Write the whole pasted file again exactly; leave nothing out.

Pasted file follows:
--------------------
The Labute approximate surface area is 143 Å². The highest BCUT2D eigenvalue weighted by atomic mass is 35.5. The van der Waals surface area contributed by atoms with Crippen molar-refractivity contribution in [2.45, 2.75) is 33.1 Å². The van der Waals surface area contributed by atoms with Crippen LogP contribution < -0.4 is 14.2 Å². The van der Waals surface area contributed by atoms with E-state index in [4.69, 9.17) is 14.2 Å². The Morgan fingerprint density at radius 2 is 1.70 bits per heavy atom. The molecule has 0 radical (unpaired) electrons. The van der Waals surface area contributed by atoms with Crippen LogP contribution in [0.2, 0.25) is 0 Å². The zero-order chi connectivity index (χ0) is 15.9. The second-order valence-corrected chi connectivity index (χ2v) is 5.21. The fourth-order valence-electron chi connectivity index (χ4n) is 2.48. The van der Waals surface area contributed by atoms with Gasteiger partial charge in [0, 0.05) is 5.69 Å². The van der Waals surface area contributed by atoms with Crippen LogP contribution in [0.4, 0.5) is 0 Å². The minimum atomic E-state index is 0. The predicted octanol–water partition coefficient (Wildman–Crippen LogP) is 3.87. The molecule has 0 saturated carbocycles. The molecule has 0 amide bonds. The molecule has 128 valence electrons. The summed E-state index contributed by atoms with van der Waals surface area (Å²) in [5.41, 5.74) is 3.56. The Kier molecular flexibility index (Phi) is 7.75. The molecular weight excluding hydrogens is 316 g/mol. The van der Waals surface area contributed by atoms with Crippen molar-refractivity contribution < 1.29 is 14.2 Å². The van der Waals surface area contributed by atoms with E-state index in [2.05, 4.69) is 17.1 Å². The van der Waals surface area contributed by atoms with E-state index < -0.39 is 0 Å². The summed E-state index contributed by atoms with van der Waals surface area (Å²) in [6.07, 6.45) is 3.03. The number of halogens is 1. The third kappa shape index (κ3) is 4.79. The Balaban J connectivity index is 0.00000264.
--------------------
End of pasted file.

The Labute approximate surface area is 143 Å². The highest BCUT2D eigenvalue weighted by atomic mass is 35.5. The van der Waals surface area contributed by atoms with Crippen molar-refractivity contribution in [2.45, 2.75) is 33.1 Å². The van der Waals surface area contributed by atoms with Crippen LogP contribution < -0.4 is 14.2 Å². The van der Waals surface area contributed by atoms with E-state index in [4.69, 9.17) is 14.2 Å². The Morgan fingerprint density at radius 2 is 1.70 bits per heavy atom. The molecule has 0 radical (unpaired) electrons. The van der Waals surface area contributed by atoms with Crippen LogP contribution in [0.2, 0.25) is 0 Å². The zero-order chi connectivity index (χ0) is 15.9. The second-order valence-corrected chi connectivity index (χ2v) is 5.21. The fourth-order valence-electron chi connectivity index (χ4n) is 2.48. The van der Waals surface area contributed by atoms with Gasteiger partial charge in [0, 0.05) is 5.69 Å². The van der Waals surface area contributed by atoms with Crippen LogP contribution in [0.4, 0.5) is 0 Å². The minimum atomic E-state index is 0. The predicted octanol–water partition coefficient (Wildman–Crippen LogP) is 3.87. The molecule has 0 saturated carbocycles. The molecule has 0 amide bonds. The molecule has 128 valence electrons. The summed E-state index contributed by atoms with van der Waals surface area (Å²) in [5.41, 5.74) is 3.56. The Kier molecular flexibility index (Phi) is 7.75. The molecular weight excluding hydrogens is 316 g/mol. The van der Waals surface area contributed by atoms with Crippen molar-refractivity contribution < 1.29 is 14.2 Å². The van der Waals surface area contributed by atoms with E-state index in [2.05, 4.69) is 17.1 Å². The van der Waals surface area contributed by atoms with E-state index < -0.39 is 0 Å². The summed E-state index contributed by atoms with van der Waals surface area (Å²) in [6.07, 6.45) is 3.03. The number of halogens is 1. The third kappa shape index (κ3) is 4.79. The Balaban J connectivity index is 0.00000264.